The watchword is vigilance

A Christian Science perspective: Staying prayerfully alert in today’s world.

The terrorist attacks that have occurred over the past year have left many feeling helpless and wondering how they can deal with such challenges. Thinking back on the recently thwarted terrorist attack on a train in France brings some hope and provides an example of the importance of being an engaged and alert citizen wherever we may be.

Praising the actions of the young men who disarmed a gunman, the French government called upon all citizens to be more vigilant and aware of what is going on around them. It seems there is a growing recognition in France and elsewhere that each of us bears some responsibility for creating a safer and more peaceful world. Guillaume Pepy, head of the SNCF (the French national train company), said, “The watchword is really vigilance for everyone.”

But what kind of aid can we give if we are not soldiers as two of the American men were on that train in France? Maybe we are not even in a position to lend a hand because we are not close by.

Mary Baker Eddy’s discovery of Christian Science has shown that prayer based on a spiritual understanding of God and man brings tangible aid, because there is no trouble that is beyond the reach of the healing power of infinite Mind, ever-present divine Love.

Such prayer brings a calm confidence that allows a person to act with wisdom, courage, and compassion, because it springs from an understanding that we are each made in God’s image, reflecting divine Love, the source of true strength. Watching, praying, and acting compassionately, we are expressing in some degree the nature of God’s care, and are being guided by the divine Principle, Love. Expressing a more spiritual love toward others, we are motivated in ways that bless our neighbors and ourselves.

Every day in our workplaces, in public, or even in our own homes, we can pray to be ready to respond alertly and compassionately to situations where help or healing is needed. The importance of compassion and mercy is what Jesus taught in the parable of the good Samaritan (see Luke 10:30-35). In the story, a man is traveling to Jericho and is attacked, robbed, and left nearly dead by the side of the road. When two strangers see him, they cross to the other side of the road. But the third stranger, a Samaritan, is ready and willing to respond; he stops to care for the man’s wounds, helps him to an inn where he can recuperate, and covers the cost of his stay for as long as is required. Jesus uses this story to show the importance of loving our neighbor – demonstrating that our “neighbor” isn’t just someone we know and would naturally take care of, but anyone who is in need of our help.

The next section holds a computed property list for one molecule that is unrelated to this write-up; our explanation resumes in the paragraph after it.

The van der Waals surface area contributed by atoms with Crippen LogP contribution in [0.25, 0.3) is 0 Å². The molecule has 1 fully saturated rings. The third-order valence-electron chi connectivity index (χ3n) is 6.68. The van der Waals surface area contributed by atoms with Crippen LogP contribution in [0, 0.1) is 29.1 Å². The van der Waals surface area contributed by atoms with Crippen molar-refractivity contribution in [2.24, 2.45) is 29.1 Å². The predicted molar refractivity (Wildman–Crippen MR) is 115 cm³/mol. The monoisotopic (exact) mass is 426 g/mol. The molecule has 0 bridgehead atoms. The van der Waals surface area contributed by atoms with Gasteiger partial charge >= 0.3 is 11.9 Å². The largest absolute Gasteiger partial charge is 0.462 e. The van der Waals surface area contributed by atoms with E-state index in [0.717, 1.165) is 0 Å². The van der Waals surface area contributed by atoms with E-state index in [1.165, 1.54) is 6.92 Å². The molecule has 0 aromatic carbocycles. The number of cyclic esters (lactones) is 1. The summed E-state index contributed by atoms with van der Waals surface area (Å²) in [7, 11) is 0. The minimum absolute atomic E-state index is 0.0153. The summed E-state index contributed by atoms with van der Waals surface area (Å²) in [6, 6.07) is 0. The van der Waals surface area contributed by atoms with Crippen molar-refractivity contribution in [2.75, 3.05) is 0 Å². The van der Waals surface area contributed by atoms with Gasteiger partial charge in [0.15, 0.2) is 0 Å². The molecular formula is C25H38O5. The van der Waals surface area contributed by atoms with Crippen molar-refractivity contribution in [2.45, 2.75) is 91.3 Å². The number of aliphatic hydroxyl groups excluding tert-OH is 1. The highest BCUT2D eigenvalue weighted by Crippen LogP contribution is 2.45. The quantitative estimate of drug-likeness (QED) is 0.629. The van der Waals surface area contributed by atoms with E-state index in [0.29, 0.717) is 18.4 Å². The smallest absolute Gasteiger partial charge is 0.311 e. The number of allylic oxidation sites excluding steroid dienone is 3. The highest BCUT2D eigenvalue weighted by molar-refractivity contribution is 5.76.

The root of our willingness to be vigilant and aware of the needs of others is a love for mankind. This type of selfless love comes from God, who is Love itself. God endows each of us with such love, which is never in short supply, because God is its source. Love enables us to come to the aid of those in need without fear.

Giving advice to students of Christian Science in 1905, Mrs. Eddy wrote, “You will reap the sure reward of right thinking and acting, of watching and praying, and you will find the ever-present God an ever-present help” (“The First Church of Christ, Scientist, and Miscellany,” p. 254).

Challenges are more readily met when we address them prayerfully, with compassion for our fellow neighbors. Such care and love keep us from putting our heads in the sand or passing by on the other side; they encourage us to think and act rightly, to love our neighbor, and be magnanimous. As we let divine Love guide us, we will be led to watch, pray, and engage in ways that will help, heal, and bless our homes, neighborhoods, and beyond.

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Dear Reader,

About a year ago, I happened upon this statement about the Monitor in the Harvard Business Review – under the charming heading of “do things that don’t interest you”:

“Many things that end up” being meaningful, writes social scientist Joseph Grenny, “have come from conference workshops, articles, or online videos that began as a chore and ended with an insight. My work in Kenya, for example, was heavily influenced by a Christian Science Monitor article I had forced myself to read 10 years earlier. Sometimes, we call things ‘boring’ simply because they lie outside the box we are currently in.”

If you were to come up with a punchline to a joke about the Monitor, that would probably be it. We’re seen as being global, fair, insightful, and perhaps a bit too earnest. We’re the bran muffin of journalism.

But you know what? We change lives. And I’m going to argue that we change lives precisely because we force open that too-small box that most human beings think they live in.

The Monitor is a peculiar little publication that’s hard for the world to figure out. We’re run by a church, but we’re not only for church members and we’re not about converting people. We’re known as being fair even as the world becomes as polarized as at any time since the newspaper’s founding in 1908.

We have a mission beyond circulation, we want to bridge divides. We’re about kicking down the door of thought everywhere and saying, “You are bigger and more capable than you realize. And we can prove it.”

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